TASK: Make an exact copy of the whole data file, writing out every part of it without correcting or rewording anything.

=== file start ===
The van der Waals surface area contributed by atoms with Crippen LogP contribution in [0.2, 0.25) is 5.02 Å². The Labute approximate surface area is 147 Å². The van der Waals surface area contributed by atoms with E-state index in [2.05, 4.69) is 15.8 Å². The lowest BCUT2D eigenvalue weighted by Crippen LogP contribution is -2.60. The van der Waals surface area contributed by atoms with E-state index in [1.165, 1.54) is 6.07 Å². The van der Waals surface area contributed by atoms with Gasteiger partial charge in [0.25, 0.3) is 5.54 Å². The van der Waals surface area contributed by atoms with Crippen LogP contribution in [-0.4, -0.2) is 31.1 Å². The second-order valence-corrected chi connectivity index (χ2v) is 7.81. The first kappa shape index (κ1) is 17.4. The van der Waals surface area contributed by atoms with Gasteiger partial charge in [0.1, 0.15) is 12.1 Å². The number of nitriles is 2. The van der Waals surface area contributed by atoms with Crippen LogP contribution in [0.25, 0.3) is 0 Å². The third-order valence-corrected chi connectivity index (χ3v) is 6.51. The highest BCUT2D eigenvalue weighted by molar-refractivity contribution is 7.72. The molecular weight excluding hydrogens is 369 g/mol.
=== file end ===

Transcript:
The van der Waals surface area contributed by atoms with Crippen LogP contribution in [0.2, 0.25) is 5.02 Å². The Labute approximate surface area is 147 Å². The van der Waals surface area contributed by atoms with E-state index in [2.05, 4.69) is 15.8 Å². The lowest BCUT2D eigenvalue weighted by Crippen LogP contribution is -2.60. The van der Waals surface area contributed by atoms with E-state index in [1.165, 1.54) is 6.07 Å². The van der Waals surface area contributed by atoms with Gasteiger partial charge in [0.25, 0.3) is 5.54 Å². The van der Waals surface area contributed by atoms with Crippen LogP contribution in [-0.4, -0.2) is 31.1 Å². The second-order valence-corrected chi connectivity index (χ2v) is 7.81. The first kappa shape index (κ1) is 17.4. The van der Waals surface area contributed by atoms with Gasteiger partial charge in [0.1, 0.15) is 12.1 Å². The number of nitriles is 2. The van der Waals surface area contributed by atoms with Crippen LogP contribution in [0.25, 0.3) is 0 Å². The third-order valence-corrected chi connectivity index (χ3v) is 6.51. The highest BCUT2D eigenvalue weighted by molar-refractivity contribution is 7.72. The molecular weight excluding hydrogens is 369 g/mol.